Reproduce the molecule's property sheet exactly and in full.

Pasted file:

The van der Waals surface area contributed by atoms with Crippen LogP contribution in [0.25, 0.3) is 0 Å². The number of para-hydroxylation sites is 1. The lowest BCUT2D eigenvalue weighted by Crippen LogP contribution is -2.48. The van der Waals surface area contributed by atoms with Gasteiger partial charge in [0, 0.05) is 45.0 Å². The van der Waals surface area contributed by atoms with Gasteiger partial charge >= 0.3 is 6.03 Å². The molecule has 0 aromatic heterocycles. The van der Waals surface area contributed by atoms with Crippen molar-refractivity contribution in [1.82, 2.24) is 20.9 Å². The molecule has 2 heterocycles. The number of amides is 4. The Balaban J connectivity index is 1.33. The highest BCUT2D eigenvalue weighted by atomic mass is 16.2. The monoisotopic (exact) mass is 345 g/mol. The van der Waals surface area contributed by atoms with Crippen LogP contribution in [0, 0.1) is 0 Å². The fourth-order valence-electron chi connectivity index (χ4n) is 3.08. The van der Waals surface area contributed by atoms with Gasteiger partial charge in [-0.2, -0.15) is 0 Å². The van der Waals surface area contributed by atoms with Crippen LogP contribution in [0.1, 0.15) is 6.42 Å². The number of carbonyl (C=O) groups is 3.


The van der Waals surface area contributed by atoms with Crippen LogP contribution in [0.25, 0.3) is 0 Å². The number of para-hydroxylation sites is 1. The lowest BCUT2D eigenvalue weighted by Crippen LogP contribution is -2.48. The van der Waals surface area contributed by atoms with Gasteiger partial charge in [0, 0.05) is 45.0 Å². The van der Waals surface area contributed by atoms with Gasteiger partial charge >= 0.3 is 6.03 Å². The molecule has 0 aromatic heterocycles. The van der Waals surface area contributed by atoms with Crippen molar-refractivity contribution in [1.82, 2.24) is 20.9 Å². The molecule has 2 heterocycles. The number of amides is 4. The Balaban J connectivity index is 1.33. The highest BCUT2D eigenvalue weighted by atomic mass is 16.2. The monoisotopic (exact) mass is 345 g/mol. The van der Waals surface area contributed by atoms with Crippen LogP contribution in [0, 0.1) is 0 Å². The fourth-order valence-electron chi connectivity index (χ4n) is 3.08. The van der Waals surface area contributed by atoms with Gasteiger partial charge in [-0.2, -0.15) is 0 Å². The van der Waals surface area contributed by atoms with Crippen LogP contribution in [0.1, 0.15) is 6.42 Å². The number of carbonyl (C=O) groups is 3.